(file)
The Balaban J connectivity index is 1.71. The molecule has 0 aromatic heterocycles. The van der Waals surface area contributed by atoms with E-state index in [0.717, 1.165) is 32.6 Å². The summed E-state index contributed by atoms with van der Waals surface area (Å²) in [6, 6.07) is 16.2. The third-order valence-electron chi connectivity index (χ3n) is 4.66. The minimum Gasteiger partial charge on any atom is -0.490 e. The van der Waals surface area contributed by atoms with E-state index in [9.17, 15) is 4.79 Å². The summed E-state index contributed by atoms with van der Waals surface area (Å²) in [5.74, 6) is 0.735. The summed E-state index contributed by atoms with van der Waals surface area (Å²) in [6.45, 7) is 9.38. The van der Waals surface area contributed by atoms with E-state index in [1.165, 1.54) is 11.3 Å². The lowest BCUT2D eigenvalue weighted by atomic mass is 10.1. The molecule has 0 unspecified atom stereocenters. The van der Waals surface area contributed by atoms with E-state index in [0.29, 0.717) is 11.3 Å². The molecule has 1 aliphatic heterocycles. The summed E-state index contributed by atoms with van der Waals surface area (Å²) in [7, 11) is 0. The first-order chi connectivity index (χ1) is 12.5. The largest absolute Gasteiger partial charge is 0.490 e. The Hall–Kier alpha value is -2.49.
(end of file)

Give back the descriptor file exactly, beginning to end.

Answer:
The Balaban J connectivity index is 1.71. The molecule has 0 aromatic heterocycles. The van der Waals surface area contributed by atoms with E-state index in [0.717, 1.165) is 32.6 Å². The summed E-state index contributed by atoms with van der Waals surface area (Å²) in [6, 6.07) is 16.2. The third-order valence-electron chi connectivity index (χ3n) is 4.66. The minimum Gasteiger partial charge on any atom is -0.490 e. The van der Waals surface area contributed by atoms with E-state index in [9.17, 15) is 4.79 Å². The summed E-state index contributed by atoms with van der Waals surface area (Å²) in [5.74, 6) is 0.735. The summed E-state index contributed by atoms with van der Waals surface area (Å²) in [6.45, 7) is 9.38. The van der Waals surface area contributed by atoms with E-state index in [1.165, 1.54) is 11.3 Å². The lowest BCUT2D eigenvalue weighted by atomic mass is 10.1. The molecule has 0 unspecified atom stereocenters. The van der Waals surface area contributed by atoms with E-state index in [0.29, 0.717) is 11.3 Å². The molecule has 1 aliphatic heterocycles. The summed E-state index contributed by atoms with van der Waals surface area (Å²) in [7, 11) is 0. The first-order chi connectivity index (χ1) is 12.5. The largest absolute Gasteiger partial charge is 0.490 e. The Hall–Kier alpha value is -2.49.